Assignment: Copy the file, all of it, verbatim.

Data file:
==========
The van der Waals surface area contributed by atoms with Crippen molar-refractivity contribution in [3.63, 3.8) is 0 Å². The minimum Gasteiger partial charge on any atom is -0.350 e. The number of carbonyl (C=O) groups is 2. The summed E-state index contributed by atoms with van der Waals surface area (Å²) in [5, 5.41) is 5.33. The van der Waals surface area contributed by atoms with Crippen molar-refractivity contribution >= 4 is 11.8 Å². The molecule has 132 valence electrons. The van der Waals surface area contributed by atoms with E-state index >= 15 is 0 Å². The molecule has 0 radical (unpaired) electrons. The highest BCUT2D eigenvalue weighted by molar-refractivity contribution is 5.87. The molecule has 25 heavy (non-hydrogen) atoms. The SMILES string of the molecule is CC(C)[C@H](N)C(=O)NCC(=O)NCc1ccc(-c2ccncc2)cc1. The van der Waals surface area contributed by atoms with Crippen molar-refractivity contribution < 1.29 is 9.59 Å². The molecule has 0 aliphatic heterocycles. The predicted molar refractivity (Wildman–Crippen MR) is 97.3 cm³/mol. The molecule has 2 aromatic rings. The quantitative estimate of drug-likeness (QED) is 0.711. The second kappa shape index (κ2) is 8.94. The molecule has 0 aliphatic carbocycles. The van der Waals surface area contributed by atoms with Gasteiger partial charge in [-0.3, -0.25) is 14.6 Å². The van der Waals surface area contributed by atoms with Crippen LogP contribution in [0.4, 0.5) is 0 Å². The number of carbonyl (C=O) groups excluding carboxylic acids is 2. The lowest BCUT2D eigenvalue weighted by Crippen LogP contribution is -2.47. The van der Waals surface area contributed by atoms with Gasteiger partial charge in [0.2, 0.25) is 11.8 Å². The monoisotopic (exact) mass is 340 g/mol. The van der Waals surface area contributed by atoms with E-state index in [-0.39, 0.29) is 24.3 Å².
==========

The van der Waals surface area contributed by atoms with Crippen molar-refractivity contribution in [3.63, 3.8) is 0 Å². The minimum Gasteiger partial charge on any atom is -0.350 e. The number of carbonyl (C=O) groups is 2. The summed E-state index contributed by atoms with van der Waals surface area (Å²) in [5, 5.41) is 5.33. The van der Waals surface area contributed by atoms with Crippen molar-refractivity contribution >= 4 is 11.8 Å². The molecule has 132 valence electrons. The van der Waals surface area contributed by atoms with E-state index >= 15 is 0 Å². The molecule has 0 radical (unpaired) electrons. The highest BCUT2D eigenvalue weighted by molar-refractivity contribution is 5.87. The molecule has 25 heavy (non-hydrogen) atoms. The SMILES string of the molecule is CC(C)[C@H](N)C(=O)NCC(=O)NCc1ccc(-c2ccncc2)cc1. The van der Waals surface area contributed by atoms with Crippen molar-refractivity contribution < 1.29 is 9.59 Å². The molecule has 0 aliphatic heterocycles. The predicted molar refractivity (Wildman–Crippen MR) is 97.3 cm³/mol. The molecule has 2 aromatic rings. The quantitative estimate of drug-likeness (QED) is 0.711. The second kappa shape index (κ2) is 8.94. The molecule has 0 aliphatic carbocycles. The van der Waals surface area contributed by atoms with Gasteiger partial charge in [-0.3, -0.25) is 14.6 Å². The van der Waals surface area contributed by atoms with Crippen LogP contribution in [0.4, 0.5) is 0 Å². The number of carbonyl (C=O) groups excluding carboxylic acids is 2. The lowest BCUT2D eigenvalue weighted by Crippen LogP contribution is -2.47. The van der Waals surface area contributed by atoms with Gasteiger partial charge in [0.2, 0.25) is 11.8 Å². The monoisotopic (exact) mass is 340 g/mol. The van der Waals surface area contributed by atoms with E-state index in [-0.39, 0.29) is 24.3 Å².